Rating: ★★

A bargain-basement offering from Netflix, an obscure novel serialisation that comes out as a blend of The IT Crowd and what I imagine Weeds is like. The result is such a bizarre mashup that it's really hard to be sure what you're watching. Having Not Read The Book, I can come at it without bias when I say that whatever it was trying to be, it didn't work.

One obvious target: the series is about a group of video game developers, and ostensibly involves plot centred around game development, but the series producers seem not to really understand how video games are made at all. Of the tiny five-man team developing a whole game, one (Our Protagonist) does 'gore'. That's right, 20% of development focuses on a few special effects, which the series delights in showing us repeatedly (and which are, to put it mildly, complete crap -- it's not like we're getting Gears of War eye-candy here, or even inventive slapstick, typically it's just some antique 3D character colliding with something and spraying red paint). There's no sense of any kind of project management, people are constantly offhandedly spit-balling new 'scenes', and nobody ever at all talks about gameplay -- no mechanics at all are ever mentioned or displayed, as if video games were just a series of cutscenes. The writers obviously consulted with someone, because lots of appropriate things get name-dropped, including rather specific trivia, but whoever it was obviously didn't have a lot of creative control.

Alright, so it's not true to life, but is it even meant to be? Protagonist's mum runs a cannabis grow op, his dad is a failed actor, and his family is closely connected to a Chinese crime lord who loves cougars and ballroom dancing. One of his bosses blows himself up in the parking lot, and another becomes addicted to heroin after Protagonist's father has him shipped overseas and enslaved. The final-act reveal involves a jealous accidental AI squeezing Love Interest into a coma using a special-purpose hugging machine. There's certainly a case to be made that the show is only doing the minimal background for a bizarre comedy set-piece, and shouldn't be judged on departures from reality.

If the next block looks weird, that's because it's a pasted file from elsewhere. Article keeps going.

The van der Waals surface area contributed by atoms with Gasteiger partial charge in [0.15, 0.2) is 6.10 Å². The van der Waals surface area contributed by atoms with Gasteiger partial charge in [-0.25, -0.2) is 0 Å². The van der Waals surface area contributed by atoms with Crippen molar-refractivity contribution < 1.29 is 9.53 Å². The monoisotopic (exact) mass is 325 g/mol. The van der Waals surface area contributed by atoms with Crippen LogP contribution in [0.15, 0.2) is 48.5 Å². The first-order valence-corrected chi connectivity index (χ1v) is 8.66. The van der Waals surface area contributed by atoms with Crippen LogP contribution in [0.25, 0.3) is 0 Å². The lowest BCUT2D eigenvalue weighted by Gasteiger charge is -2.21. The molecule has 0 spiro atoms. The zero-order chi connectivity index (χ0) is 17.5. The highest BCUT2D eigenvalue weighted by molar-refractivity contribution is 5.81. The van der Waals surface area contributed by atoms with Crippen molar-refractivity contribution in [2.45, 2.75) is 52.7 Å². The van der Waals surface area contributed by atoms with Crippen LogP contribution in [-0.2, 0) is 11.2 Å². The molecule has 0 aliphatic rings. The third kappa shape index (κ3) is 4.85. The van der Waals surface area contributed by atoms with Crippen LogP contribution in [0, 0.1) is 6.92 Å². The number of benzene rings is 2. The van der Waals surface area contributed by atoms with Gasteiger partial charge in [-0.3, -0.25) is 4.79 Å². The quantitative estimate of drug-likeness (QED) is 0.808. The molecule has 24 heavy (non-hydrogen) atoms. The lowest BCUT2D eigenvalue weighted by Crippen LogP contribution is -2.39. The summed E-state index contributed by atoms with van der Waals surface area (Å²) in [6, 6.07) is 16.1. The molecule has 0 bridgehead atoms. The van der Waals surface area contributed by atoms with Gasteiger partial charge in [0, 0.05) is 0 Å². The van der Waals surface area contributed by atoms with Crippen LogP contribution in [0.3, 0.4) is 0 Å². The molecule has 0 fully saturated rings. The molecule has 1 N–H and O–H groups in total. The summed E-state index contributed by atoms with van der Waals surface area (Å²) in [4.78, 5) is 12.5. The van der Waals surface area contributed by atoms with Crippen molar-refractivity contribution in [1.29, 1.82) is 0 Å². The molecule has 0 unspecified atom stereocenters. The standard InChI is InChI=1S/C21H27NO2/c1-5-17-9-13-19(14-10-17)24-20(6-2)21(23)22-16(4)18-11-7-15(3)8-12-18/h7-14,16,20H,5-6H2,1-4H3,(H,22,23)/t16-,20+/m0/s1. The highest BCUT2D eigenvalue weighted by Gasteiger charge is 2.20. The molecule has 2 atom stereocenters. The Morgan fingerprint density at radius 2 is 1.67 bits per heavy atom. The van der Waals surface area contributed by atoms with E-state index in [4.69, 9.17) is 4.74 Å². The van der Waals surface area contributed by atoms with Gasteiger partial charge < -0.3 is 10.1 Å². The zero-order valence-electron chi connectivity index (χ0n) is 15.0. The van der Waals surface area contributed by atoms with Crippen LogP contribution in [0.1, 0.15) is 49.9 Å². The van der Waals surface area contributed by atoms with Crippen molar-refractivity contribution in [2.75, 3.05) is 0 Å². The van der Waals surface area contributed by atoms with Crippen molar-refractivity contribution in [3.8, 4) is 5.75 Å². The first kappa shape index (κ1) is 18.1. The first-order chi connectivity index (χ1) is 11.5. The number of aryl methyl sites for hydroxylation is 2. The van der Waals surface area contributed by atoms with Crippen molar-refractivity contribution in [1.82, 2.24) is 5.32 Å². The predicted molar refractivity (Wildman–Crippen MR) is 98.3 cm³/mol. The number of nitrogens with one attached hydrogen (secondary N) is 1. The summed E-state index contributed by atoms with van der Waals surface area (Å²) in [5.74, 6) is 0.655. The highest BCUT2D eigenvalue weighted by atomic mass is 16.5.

But it's not as simple as that, either. For all its weirdness, JPod mixes in some taut psychological realism, and seems at times to expect you to really feel something for its characters. Love Interest gets back together with her abusive feeder ex-boyfriend, and Protagonist throws himself into work. Mother and Father go through trials and tribulations together, but then split over the casual affair that was announced so carelessly in the first episode. A heroin addiction played for laughs is then turned into a moral lesson and leads to the character's death.

I don't necessarily dislike any one element of this in the abstract -- I can happily mix the maudlin and the merry in other shows, and JPod certainly was weird enough to make me take notice -- but the delivery was so consistently off here that all these strange elements just jarred. I couldn't tell whether JPod expected me to take a scene seriously or not, and I ended up watching it more because I was fascinated with how much of a train-wreck it was than for any interest in its plot. Occasionally funny, but in a 'laugh at it, not with it' way.